It was a very novel and exciting evening for HACP as we ventured into the world of Zoom training. As an organisation, we have been keen to trial this method and our recent circumstances pushed our agenda forward rather swiftly.

It feels important to review the method of delivery of training as well as reviewing the wonderful presentation too.

Chai Joel very kindly and bravely agreed to switch in person training to Zoom, in light of our current health situation.  It was their first experience and it was very well done.  We had a mix of power-point views, video views and for a brief time a ‘break out room’ discussed below.  It felt considerably interactive, given we weren’t in the same room.

Our evening talks coordinator Graham, oversaw the proceedings and supported Chai Joel throughout the process [thank you Graham for a truly wonderful job].

Chai Joel first invited us prior to starting our zoom meeting, to add which pronoun we all would like to be used, when being addressed [she, he, they, them].  As the training began it became very clear why this was deemed so important.  Chai Joel identifies as non-binary (not identifying as either male or female) and therefore using they instead of she/he is a more respectful way of interacting.

This act of ‘simply asking’ how one likes to be referred to, immediately opens up the conversation to gender identity.  Gender fluidity as the word suggests, means how one identifies can be a fluid process and can ebb/flow/change, depending on many factors.  Allowing a client (or any person) the space for this to be discussed is respectful and can greatly improve the mental wellbeing for transgender people.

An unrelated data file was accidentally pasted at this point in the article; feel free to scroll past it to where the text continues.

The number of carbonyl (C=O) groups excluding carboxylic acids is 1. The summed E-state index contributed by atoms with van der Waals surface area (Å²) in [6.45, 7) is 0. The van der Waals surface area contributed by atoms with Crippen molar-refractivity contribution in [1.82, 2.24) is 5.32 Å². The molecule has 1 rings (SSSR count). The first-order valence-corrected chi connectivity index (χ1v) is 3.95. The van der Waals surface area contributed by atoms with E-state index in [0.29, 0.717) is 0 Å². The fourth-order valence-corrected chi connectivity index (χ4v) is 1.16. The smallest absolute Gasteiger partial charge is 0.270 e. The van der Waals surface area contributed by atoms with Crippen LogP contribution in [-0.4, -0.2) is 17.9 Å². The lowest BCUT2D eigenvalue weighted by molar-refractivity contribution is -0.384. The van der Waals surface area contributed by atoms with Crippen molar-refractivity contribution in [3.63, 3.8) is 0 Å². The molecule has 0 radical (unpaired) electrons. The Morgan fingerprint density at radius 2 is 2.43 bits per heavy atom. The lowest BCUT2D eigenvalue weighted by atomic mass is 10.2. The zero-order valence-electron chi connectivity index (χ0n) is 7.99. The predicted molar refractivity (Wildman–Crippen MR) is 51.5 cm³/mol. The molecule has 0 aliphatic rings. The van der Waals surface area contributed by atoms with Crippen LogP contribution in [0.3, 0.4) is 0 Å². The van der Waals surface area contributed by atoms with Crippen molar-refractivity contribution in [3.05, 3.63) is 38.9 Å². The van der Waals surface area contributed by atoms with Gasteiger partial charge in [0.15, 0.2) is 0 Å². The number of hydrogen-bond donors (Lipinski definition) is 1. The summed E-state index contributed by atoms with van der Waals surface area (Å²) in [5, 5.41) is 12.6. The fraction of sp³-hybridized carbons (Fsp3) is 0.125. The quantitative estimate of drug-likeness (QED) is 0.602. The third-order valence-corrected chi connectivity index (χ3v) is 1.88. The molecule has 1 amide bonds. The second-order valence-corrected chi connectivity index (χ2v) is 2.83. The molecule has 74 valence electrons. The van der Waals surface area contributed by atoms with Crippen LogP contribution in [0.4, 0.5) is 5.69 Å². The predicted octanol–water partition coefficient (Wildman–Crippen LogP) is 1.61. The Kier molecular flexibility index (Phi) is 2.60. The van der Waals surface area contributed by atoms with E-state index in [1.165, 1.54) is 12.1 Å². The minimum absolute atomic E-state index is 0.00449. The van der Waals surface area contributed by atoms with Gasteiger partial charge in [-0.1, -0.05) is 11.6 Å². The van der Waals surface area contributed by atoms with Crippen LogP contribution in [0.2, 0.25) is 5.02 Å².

Chai Joel shared some videos with some young people explaining the above concept and how it’s disrespectful and distressing for a trans if a person knowingly refuses to use the correct gender pronoun.

The next day I came across a video when a transgender woman explains how one knows about their identity.  It was explained in comparison to when as a person you learn to pick up a piece of cutlery or a pencil and decide ‘which hand feels right’.  If it’s not ‘right’ then you feel like it’s not working for you.  It’s that simple – if feels ‘wrong’. [you switch hands if it’s a pencil etc]

Identifying with a gender that you weren’t assigned at birth is very common.  How this presents differs for every individual and there are many ways.  Some examples in which a person identifies can include (but not limited to)